IMC 2015: Sessions

Session 726: Merchants and Their Political Influence

Tuesday 7 July 2015, 14.15-15.45

Moderator/Chair:Gary Baker, Faculty of Humanities, University of Southampton
Paper 726-aLoans from Bristol and Norwich to the King, 1307-1351
(Language: English)
Robin McCallum, School of History & Anthropology, Queen's University Belfast
Index terms: Economics - General, Economics - Urban
Paper 726-bThe Merchant Adventurers of England and the Hanseatic League: A Competition for Legitimacy
(Language: English)
Eric Kirby, Department of Management, Texas State University
Susan Kirby, Department of Management, Texas State University
Index terms: Administration, Economics - Trade
Paper 726-cTrade and Social Networks among Jewish Genizah Merchants
(Language: English)
Juni Hoppe, Faculty of Divinity, University of Cambridge
Index terms: Economics - Trade, Islamic and Arabic Studies, Social History

Paper -a:
Following the collapse of the Italian banks in the 1330s, Edward III turned to urban merchants such as William de la Pole, Walter Chiriton, and John Wesenham in order to finance the Hundred Years War. This paper examines the loans which the leading merchants of Bristol and Norwich advanced to the king in the 1340s. Who were these wealthy individuals, what was the value of the loans, and were they repaid by the king? A prosopographical account of the merchants reveals that many of them were employed as royal officials in their town. The existing historiography has focused on the loans which were advanced to the king in the 1340s. This paper reveals that Norwich also provided a number of loans during the 1310s and 1320s to support the war with Scotland.

Paper -b:
The Merchant Adventurers of England was a group of English merchants engaged in the cloth trade with the Netherlands, whereas the Hanseatic League was a commercial federation of guilds and cities that dominated trade in the Baltic region. Both organizations flourished and periodically dominated trade for approximately 400-500 years. During the late Middle Ages, the Adventurers and the Hanse engaged in strong competition with one another, especially in Low Countries. Using competitive analysis techniques, this paper analyzes the strategies and tactics of the two organizations as they sought to gain legitimacy and a competitive advantage over trade in the region.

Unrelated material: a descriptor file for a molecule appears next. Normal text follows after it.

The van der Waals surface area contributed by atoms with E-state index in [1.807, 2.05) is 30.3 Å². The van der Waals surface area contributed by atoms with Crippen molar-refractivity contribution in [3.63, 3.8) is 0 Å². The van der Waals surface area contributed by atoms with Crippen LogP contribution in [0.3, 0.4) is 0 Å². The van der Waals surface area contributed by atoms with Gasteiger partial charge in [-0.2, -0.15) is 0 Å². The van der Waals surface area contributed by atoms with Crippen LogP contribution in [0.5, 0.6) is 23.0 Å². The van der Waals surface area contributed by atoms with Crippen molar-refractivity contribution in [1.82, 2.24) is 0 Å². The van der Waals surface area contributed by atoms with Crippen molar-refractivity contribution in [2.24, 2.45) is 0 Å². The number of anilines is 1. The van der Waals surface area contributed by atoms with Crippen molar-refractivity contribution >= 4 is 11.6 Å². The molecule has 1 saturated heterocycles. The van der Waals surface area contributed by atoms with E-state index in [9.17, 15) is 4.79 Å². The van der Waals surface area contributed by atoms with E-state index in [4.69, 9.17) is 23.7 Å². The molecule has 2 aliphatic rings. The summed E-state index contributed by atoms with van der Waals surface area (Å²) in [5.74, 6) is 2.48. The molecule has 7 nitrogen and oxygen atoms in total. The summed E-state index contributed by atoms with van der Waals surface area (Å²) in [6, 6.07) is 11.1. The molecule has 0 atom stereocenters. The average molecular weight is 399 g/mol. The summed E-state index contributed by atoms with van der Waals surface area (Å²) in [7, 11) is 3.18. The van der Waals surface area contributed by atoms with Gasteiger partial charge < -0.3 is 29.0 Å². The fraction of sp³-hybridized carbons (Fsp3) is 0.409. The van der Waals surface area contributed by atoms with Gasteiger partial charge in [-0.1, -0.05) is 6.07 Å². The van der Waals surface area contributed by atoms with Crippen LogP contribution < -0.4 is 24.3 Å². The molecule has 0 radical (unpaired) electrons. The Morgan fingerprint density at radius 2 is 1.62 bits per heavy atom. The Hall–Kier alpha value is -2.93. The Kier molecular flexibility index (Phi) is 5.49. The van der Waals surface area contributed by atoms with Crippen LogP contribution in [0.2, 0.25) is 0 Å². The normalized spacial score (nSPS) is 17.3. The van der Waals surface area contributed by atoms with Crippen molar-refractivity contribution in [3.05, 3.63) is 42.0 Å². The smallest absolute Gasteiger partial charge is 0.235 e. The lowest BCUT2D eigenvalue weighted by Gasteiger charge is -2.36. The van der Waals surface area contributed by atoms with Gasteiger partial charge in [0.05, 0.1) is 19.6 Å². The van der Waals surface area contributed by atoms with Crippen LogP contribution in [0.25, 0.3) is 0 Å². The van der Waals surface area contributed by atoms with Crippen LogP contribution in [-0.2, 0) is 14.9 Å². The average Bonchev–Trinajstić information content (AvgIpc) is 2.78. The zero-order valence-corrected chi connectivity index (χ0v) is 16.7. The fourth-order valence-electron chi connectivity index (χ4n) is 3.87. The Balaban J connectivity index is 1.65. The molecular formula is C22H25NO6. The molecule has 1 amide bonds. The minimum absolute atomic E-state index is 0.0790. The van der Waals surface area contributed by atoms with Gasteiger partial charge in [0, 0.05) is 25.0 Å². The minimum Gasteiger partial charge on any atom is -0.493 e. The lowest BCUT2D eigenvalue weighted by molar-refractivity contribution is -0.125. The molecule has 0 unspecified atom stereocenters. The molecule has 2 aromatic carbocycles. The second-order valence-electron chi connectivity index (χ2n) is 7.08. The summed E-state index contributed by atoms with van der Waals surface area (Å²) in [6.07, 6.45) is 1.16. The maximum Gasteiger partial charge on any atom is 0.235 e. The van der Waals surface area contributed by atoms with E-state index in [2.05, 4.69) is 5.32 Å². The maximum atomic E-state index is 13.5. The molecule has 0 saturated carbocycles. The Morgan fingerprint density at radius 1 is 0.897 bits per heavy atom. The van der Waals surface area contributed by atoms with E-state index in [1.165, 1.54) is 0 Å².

Paper -c:
Economic historians claim that a group of Jewish merchants in the 11th-century Mediterranean successfully implemented a coalition system where international trade was conducted entirely based on trust and reputation without using formal legal contracts as enforcement and control instruments.

This paper presents the outcome of a social analysis of the medieval Jewish merchants in the Mediterranean, based on a study of primary evidence, the Cairo Genizah documents, which contain not only the original business correspondence but also reflect the merchants’ social life within the Jewish community and Fatimid government.